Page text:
In 1976 Atlantic City, New Jersey, took a fateful step in an effort to be more like Las Vegas. It legalized casino gambling in hopes that casinos would breathe new life into a city that had lost much of its appeal as a resort across the 20th century. By the 1990s, in contrast, the ever successful southern Nevada gambling mecca seemed to have wrung all it could from gaming. Its promoters recast it as a family entertainment destination to try to counter expected impacts from so many new gambling venues in other states. A decade later, Las Vegas reasserted its image as an adult playground with the now famous line “What Happens in Vegas, Stays in Vegas.”

Atlantic City

Taj Mahal and Showboat Casino with Revel (now open) rising to the right in 2011. Photo by Shinya Suzuki on Flickr

Now the United States’ two most famous gambling destinations have undertaken their latest ploys to refresh their image. Ever behind the curve, Atlantic City is trying to project a new image as a family-fun destination, much as Las Vegas did two decades ago. As the Washington Post reports, Atlantic City’s new Revel resort may have a casino, but it emphasizes the very things that made the Jersey Shore resort city famous in the first place – entertainment, dining, and the beach. The casinos, as American Tourism contributor Bryant Simon argues, turned their back on the city and the beach in an effort to ensnare tourists and keep them close to the slots and the tables. Atlantic City tourism promoters too seem to have figured out that casinos may bring in lots of people and money but still do little to remake the sagging city itself. Revel fits squarely within the city’s efforts to convince travelers that the Boardwalk is a safe and exciting place to see and be seen, just as it was in the early 20th century – and convince casinos to become more well-rounded resorts.

Even as Atlantic City moves in a direction that Las Vegas was going twenty years ago, Las Vegas, in its typical fashion, is two steps ahead. Despite its recommitment to its gambling image, Las Vegas is also lining up behind a new piper: Zappos CEO Tony Hsieh. The Las Vegas-based web-firm startup master, who succeeded in selling companies to Microsoft and Amazon, is now trying to sell a new vision for Las Vegas – the Downtown Project. With a third of the billion dollars of his own seed money, Hsieh is trying to woo more startups to Vegas by investing heavily in the arts, public education, small businesses, and downtown residential development. Hsieh calls for Las Vegas to become “the most community-focused large city in the world.” And, if all of the above isn’t sufficiently unconventional, Hsieh, who notes that urban revitalization usually involves repurposing something Las Vegas doesn’t have – “vacant, crumbling buildings” – plans to repurpose shipping containers as spaces for business incubators. Moving in tandem with Hsieh is the city’s public-private partnership to create Symphony Park, billed as Las Vegas’s first modern city neighborhood. Anchored by the Cleveland Clinic Lou Ruvo Center for Brain Health and the Smith Center for the Performing Arts, Symphony Park, if it meets its creators’ aspirations, promises to complicate what has up to now been a simplistic image of Las Vegas as tourist town.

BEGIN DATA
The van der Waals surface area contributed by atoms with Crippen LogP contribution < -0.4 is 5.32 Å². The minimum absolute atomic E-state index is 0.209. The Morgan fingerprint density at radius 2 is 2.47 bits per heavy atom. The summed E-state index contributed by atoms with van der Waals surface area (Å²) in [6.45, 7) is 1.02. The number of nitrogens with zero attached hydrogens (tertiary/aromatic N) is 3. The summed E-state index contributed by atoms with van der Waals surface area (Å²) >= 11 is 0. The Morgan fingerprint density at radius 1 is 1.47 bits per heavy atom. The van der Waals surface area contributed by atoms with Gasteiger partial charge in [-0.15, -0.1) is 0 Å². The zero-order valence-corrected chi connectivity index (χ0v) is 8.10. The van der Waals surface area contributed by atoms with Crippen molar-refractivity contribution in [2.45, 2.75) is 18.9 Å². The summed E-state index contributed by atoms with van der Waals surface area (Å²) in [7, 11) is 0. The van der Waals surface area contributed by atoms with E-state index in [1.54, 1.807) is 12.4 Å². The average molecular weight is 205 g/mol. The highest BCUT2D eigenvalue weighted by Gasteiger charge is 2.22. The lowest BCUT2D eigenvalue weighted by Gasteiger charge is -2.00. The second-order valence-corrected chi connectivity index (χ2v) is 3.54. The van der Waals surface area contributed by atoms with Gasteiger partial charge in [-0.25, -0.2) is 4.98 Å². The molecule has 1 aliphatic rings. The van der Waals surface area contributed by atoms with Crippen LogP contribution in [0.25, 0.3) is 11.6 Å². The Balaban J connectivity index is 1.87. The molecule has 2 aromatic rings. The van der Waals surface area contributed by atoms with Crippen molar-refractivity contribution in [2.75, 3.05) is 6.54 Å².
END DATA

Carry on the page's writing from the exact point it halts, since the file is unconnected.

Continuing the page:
Glitter Gulch

Neon signs in downtown Las Vegas. Photo by David Baxandale on Flickr

It’s unclear whether Atlantic City can rekindle its pre-casino excitement outside the casinos or if Las Vegas can grow a “real” downtown, but clearly this is an interesting time as different cities take different approaches – either expanding their reliance on tourism or taking steps to diversify away from tourism dependence – to introduce the excitement of the city.

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